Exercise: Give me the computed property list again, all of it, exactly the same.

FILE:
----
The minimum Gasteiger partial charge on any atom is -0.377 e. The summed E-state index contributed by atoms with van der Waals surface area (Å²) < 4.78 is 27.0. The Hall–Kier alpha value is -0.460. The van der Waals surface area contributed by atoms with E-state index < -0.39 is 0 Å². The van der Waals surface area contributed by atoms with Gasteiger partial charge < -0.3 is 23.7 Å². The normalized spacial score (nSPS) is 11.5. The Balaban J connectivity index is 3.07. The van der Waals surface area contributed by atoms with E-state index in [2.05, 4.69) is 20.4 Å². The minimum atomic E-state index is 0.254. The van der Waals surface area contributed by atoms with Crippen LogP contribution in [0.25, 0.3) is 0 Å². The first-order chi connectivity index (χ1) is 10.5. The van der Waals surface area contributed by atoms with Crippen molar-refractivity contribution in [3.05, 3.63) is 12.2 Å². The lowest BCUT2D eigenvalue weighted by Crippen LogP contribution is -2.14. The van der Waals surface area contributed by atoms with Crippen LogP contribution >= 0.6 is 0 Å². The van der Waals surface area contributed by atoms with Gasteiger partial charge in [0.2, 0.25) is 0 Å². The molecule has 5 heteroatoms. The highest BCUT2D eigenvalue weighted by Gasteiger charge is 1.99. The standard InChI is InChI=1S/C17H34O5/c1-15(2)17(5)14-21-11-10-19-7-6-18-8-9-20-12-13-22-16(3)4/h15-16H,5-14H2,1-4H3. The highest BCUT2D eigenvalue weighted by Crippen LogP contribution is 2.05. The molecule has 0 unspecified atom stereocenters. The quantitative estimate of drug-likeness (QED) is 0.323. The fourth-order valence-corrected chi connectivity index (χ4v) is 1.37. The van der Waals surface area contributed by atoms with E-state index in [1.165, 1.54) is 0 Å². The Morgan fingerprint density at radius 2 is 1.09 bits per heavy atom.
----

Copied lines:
The minimum Gasteiger partial charge on any atom is -0.377 e. The summed E-state index contributed by atoms with van der Waals surface area (Å²) < 4.78 is 27.0. The Hall–Kier alpha value is -0.460. The van der Waals surface area contributed by atoms with E-state index < -0.39 is 0 Å². The van der Waals surface area contributed by atoms with Gasteiger partial charge < -0.3 is 23.7 Å². The normalized spacial score (nSPS) is 11.5. The Balaban J connectivity index is 3.07. The van der Waals surface area contributed by atoms with E-state index in [2.05, 4.69) is 20.4 Å². The minimum atomic E-state index is 0.254. The van der Waals surface area contributed by atoms with Crippen LogP contribution in [0.25, 0.3) is 0 Å². The first-order chi connectivity index (χ1) is 10.5. The van der Waals surface area contributed by atoms with Crippen molar-refractivity contribution in [3.05, 3.63) is 12.2 Å². The lowest BCUT2D eigenvalue weighted by Crippen LogP contribution is -2.14. The van der Waals surface area contributed by atoms with Crippen LogP contribution >= 0.6 is 0 Å². The van der Waals surface area contributed by atoms with Gasteiger partial charge in [0.2, 0.25) is 0 Å². The molecule has 5 heteroatoms. The highest BCUT2D eigenvalue weighted by Gasteiger charge is 1.99. The standard InChI is InChI=1S/C17H34O5/c1-15(2)17(5)14-21-11-10-19-7-6-18-8-9-20-12-13-22-16(3)4/h15-16H,5-14H2,1-4H3. The highest BCUT2D eigenvalue weighted by Crippen LogP contribution is 2.05. The molecule has 0 unspecified atom stereocenters. The quantitative estimate of drug-likeness (QED) is 0.323. The fourth-order valence-corrected chi connectivity index (χ4v) is 1.37. The van der Waals surface area contributed by atoms with E-state index in [1.165, 1.54) is 0 Å². The Morgan fingerprint density at radius 2 is 1.09 bits per heavy atom.